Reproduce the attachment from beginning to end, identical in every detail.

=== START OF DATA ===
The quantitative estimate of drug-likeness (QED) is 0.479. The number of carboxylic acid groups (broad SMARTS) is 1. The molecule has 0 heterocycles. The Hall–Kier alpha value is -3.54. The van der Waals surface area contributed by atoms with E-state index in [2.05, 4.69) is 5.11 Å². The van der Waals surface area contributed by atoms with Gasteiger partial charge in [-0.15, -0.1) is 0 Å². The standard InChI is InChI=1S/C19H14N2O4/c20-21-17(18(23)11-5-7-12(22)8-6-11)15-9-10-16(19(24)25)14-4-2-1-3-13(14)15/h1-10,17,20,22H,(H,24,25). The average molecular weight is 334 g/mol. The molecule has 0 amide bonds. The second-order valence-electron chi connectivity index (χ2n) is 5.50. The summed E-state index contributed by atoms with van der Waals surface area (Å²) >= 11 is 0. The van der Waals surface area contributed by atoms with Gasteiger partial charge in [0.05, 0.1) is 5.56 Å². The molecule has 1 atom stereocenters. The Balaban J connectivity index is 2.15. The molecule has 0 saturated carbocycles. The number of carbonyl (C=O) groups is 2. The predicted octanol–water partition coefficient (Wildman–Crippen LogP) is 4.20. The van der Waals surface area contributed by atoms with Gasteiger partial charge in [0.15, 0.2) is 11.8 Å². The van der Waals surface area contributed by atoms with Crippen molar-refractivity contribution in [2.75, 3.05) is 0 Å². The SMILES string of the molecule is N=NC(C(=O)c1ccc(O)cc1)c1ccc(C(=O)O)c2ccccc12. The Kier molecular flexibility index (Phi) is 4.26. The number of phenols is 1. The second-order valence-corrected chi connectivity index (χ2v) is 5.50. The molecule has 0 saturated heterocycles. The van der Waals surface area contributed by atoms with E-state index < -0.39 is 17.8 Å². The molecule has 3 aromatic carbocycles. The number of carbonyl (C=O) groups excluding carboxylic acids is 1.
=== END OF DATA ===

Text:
The quantitative estimate of drug-likeness (QED) is 0.479. The number of carboxylic acid groups (broad SMARTS) is 1. The molecule has 0 heterocycles. The Hall–Kier alpha value is -3.54. The van der Waals surface area contributed by atoms with E-state index in [2.05, 4.69) is 5.11 Å². The van der Waals surface area contributed by atoms with Gasteiger partial charge in [-0.15, -0.1) is 0 Å². The standard InChI is InChI=1S/C19H14N2O4/c20-21-17(18(23)11-5-7-12(22)8-6-11)15-9-10-16(19(24)25)14-4-2-1-3-13(14)15/h1-10,17,20,22H,(H,24,25). The average molecular weight is 334 g/mol. The molecule has 0 amide bonds. The second-order valence-electron chi connectivity index (χ2n) is 5.50. The summed E-state index contributed by atoms with van der Waals surface area (Å²) >= 11 is 0. The van der Waals surface area contributed by atoms with Gasteiger partial charge in [0.05, 0.1) is 5.56 Å². The molecule has 1 atom stereocenters. The Balaban J connectivity index is 2.15. The molecule has 0 saturated carbocycles. The number of carbonyl (C=O) groups is 2. The predicted octanol–water partition coefficient (Wildman–Crippen LogP) is 4.20. The van der Waals surface area contributed by atoms with Gasteiger partial charge in [0.15, 0.2) is 11.8 Å². The van der Waals surface area contributed by atoms with Crippen molar-refractivity contribution in [2.75, 3.05) is 0 Å². The SMILES string of the molecule is N=NC(C(=O)c1ccc(O)cc1)c1ccc(C(=O)O)c2ccccc12. The Kier molecular flexibility index (Phi) is 4.26. The number of phenols is 1. The second-order valence-corrected chi connectivity index (χ2v) is 5.50. The molecule has 0 saturated heterocycles. The van der Waals surface area contributed by atoms with E-state index < -0.39 is 17.8 Å². The molecule has 3 aromatic carbocycles. The number of carbonyl (C=O) groups excluding carboxylic acids is 1.